from your antipodes

Subject: from your antipodes
From: "Wim Vader" <>
Date: Tue, 19 May 1998 10:59:44 +0200


        In Tromsö, N.Norway, in the last week the weather has been mild,
grey and
wet, with mostly westerly winds and temperatures in the low fourties. Most
snow has disappeared in the lowlands; today the last snow disappeared from
my garden, leaving a disaster area, and yesterday I could walk for the
first time this year to work without walking on snow or ice at all---very
muddy and spongy, though, many places in Folkeparken.
        The birches are still bare, so the singing thrushes are still quite
conspicuous; but the willows are in bloom, and the Rowans Sorbus aucuparia
are budding. Road verges and many lawns are quickly turning green, but in
the forest there is as yet virtually no new growth at all.

        The Redwings Turdus iliacus have dominated the bird chorus for 2 weeks
already, punctuated by the impatient snarls and disjointed snatches of song
(usually in flight) from the Fieldfares. Every day we hear a few more of
the ever enthousiastic Pied Flycatchers Ficedula hypoleuca, and yesterday
morning finally the first Willow Warbler Phylloscopus trochilus returned
from tropical Africa. Its somewhat melancholy, but very melodious
song-strophe will soon sound everywhere, as this is probably Norway´s most
numerous bird.

        Other singers these mornings are Great and Willow Tits Parus major
and P.
montanus, the vaguely similar rasps of the Greenfinch Chloris chloris and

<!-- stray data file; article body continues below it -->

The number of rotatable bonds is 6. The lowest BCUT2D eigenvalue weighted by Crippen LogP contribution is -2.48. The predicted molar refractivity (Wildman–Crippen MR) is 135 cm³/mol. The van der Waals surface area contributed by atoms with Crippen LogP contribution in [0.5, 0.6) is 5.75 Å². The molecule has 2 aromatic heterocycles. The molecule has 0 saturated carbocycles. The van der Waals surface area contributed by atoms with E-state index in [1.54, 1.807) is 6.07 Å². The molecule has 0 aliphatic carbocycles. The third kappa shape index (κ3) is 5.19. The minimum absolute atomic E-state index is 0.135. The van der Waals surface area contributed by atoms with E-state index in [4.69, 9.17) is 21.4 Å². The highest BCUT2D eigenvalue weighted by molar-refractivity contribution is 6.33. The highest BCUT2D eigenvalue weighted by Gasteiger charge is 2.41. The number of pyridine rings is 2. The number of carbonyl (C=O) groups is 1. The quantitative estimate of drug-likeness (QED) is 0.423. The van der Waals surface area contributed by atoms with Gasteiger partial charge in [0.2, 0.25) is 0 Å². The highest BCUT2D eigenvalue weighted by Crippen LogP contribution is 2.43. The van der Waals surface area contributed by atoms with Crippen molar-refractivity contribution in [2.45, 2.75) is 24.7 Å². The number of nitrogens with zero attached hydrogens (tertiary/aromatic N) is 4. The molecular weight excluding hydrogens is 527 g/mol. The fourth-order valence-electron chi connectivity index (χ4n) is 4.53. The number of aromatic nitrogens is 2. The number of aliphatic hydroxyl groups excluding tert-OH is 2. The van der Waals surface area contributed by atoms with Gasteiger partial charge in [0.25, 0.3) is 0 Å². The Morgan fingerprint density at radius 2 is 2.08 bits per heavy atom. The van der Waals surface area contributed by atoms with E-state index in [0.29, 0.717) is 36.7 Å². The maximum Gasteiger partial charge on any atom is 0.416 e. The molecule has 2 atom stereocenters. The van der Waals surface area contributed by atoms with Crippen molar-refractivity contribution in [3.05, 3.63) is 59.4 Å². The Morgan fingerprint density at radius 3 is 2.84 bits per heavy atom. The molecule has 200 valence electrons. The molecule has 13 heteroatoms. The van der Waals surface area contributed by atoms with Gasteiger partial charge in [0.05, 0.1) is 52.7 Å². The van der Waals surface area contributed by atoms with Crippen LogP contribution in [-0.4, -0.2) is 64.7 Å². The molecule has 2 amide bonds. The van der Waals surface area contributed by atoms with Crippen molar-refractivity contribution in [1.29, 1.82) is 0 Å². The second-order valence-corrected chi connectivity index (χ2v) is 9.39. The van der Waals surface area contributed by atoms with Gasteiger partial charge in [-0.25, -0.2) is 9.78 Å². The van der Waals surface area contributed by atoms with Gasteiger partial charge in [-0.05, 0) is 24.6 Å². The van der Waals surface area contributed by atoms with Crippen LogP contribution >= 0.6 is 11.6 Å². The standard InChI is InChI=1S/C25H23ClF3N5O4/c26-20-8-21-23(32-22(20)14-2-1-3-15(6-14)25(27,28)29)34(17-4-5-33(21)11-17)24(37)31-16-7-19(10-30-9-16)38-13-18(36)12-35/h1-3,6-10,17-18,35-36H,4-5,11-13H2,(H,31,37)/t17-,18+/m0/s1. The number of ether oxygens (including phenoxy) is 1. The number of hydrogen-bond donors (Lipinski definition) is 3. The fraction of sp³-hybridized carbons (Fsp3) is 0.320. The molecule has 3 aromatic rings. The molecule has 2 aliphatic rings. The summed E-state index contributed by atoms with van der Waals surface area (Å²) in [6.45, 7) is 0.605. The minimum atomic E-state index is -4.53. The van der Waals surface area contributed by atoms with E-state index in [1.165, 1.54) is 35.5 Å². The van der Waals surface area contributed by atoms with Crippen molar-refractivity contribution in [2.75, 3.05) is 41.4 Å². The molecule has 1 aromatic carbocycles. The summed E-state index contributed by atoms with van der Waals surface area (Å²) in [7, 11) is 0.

the Brambling Fringilla montifringilla, the somewhat mechanical, but
pleasing jingle of the Dunnock Prunella modularis, and the metronomic chiff
chaff chiff chaff of the Chiffchaff Phylloscopus collybita. This last bird
looks almost identical to the Willow Warbler, but sounds completely different.
        Around the museum there is a pair of White Wagtails, near shore
there are
Starlings, and here and there gardens have small colonies of House Sparrows.

        At home I have an unfortunate Hawfinch Coccothraustes
coccothraustes (a
close relative of the Evening Grosbeak, and with a similarly formidable
bill), that some kids rescued from a gang of magpies that used it as a
punchball on a lawn in Nordkjosbotn in the Balsfjord. The poor bird (sent
by bus to Tromsö Museum) turned out to have lost his tail and virtually all
feathers of one wing. But it is otherwise not seriously injured, very
hungry, and already quite fed up with being caged. Hawfinches do not belong
here at all; in Norway they only occur in the extreme SE. For some reason
there has been a small influx in N.Norway one week ago: I know of 5 records
from Troms, and several from Nordland; and the 4th record for Iceland came,
maybe coincidentally, in the very same week. We do not know the background
of this phenomenon.

                                                Yesterday night (18 May) I
out again to our favourite little wetland of Tisnes, some 35 km SW of the
town of Tromsö; it is situated on a low promontory with farmland and wet
meadows jutting out in the fjord, with a dramatic backdrop of steep
mountains on the opposite shore. Tonight it rained so hard that I almost
expected to see Dippers foraging in the road; fortunately at Tisnes it is
anyway an advantage to bird from the car, so as not to spook the birds. I